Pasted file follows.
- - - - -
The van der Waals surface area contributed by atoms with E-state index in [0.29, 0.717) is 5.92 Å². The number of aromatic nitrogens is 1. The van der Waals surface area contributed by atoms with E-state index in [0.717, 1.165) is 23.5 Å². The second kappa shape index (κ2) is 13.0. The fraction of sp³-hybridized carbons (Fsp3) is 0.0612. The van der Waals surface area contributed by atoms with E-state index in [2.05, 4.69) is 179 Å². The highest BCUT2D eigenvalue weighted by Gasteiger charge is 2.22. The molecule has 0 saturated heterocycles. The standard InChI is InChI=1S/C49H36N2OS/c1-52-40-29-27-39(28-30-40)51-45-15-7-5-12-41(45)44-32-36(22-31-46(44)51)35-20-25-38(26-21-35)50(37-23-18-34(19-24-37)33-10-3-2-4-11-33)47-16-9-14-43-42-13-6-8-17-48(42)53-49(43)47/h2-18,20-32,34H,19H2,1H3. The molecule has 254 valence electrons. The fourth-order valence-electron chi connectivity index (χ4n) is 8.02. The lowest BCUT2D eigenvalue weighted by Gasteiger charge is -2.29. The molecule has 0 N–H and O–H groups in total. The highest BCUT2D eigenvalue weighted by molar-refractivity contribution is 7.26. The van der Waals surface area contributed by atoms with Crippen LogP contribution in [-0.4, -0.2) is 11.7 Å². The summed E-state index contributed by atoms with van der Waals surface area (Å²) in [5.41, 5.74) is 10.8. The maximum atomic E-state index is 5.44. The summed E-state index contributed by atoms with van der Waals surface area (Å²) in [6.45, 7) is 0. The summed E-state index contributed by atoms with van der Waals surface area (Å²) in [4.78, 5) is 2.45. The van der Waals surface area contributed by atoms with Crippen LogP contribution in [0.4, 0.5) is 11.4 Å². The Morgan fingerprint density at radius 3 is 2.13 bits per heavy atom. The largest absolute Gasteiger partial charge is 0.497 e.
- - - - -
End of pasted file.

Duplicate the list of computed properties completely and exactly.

The van der Waals surface area contributed by atoms with E-state index in [0.29, 0.717) is 5.92 Å². The number of aromatic nitrogens is 1. The van der Waals surface area contributed by atoms with E-state index in [0.717, 1.165) is 23.5 Å². The second kappa shape index (κ2) is 13.0. The fraction of sp³-hybridized carbons (Fsp3) is 0.0612. The van der Waals surface area contributed by atoms with E-state index in [2.05, 4.69) is 179 Å². The highest BCUT2D eigenvalue weighted by Gasteiger charge is 2.22. The molecule has 0 saturated heterocycles. The standard InChI is InChI=1S/C49H36N2OS/c1-52-40-29-27-39(28-30-40)51-45-15-7-5-12-41(45)44-32-36(22-31-46(44)51)35-20-25-38(26-21-35)50(37-23-18-34(19-24-37)33-10-3-2-4-11-33)47-16-9-14-43-42-13-6-8-17-48(42)53-49(43)47/h2-18,20-32,34H,19H2,1H3. The molecule has 254 valence electrons. The fourth-order valence-electron chi connectivity index (χ4n) is 8.02. The lowest BCUT2D eigenvalue weighted by Gasteiger charge is -2.29. The molecule has 0 N–H and O–H groups in total. The highest BCUT2D eigenvalue weighted by molar-refractivity contribution is 7.26. The van der Waals surface area contributed by atoms with Crippen LogP contribution in [-0.4, -0.2) is 11.7 Å². The summed E-state index contributed by atoms with van der Waals surface area (Å²) in [5.41, 5.74) is 10.8. The maximum atomic E-state index is 5.44. The summed E-state index contributed by atoms with van der Waals surface area (Å²) in [6.45, 7) is 0. The summed E-state index contributed by atoms with van der Waals surface area (Å²) in [4.78, 5) is 2.45. The van der Waals surface area contributed by atoms with Crippen LogP contribution in [0.4, 0.5) is 11.4 Å². The Morgan fingerprint density at radius 3 is 2.13 bits per heavy atom. The largest absolute Gasteiger partial charge is 0.497 e.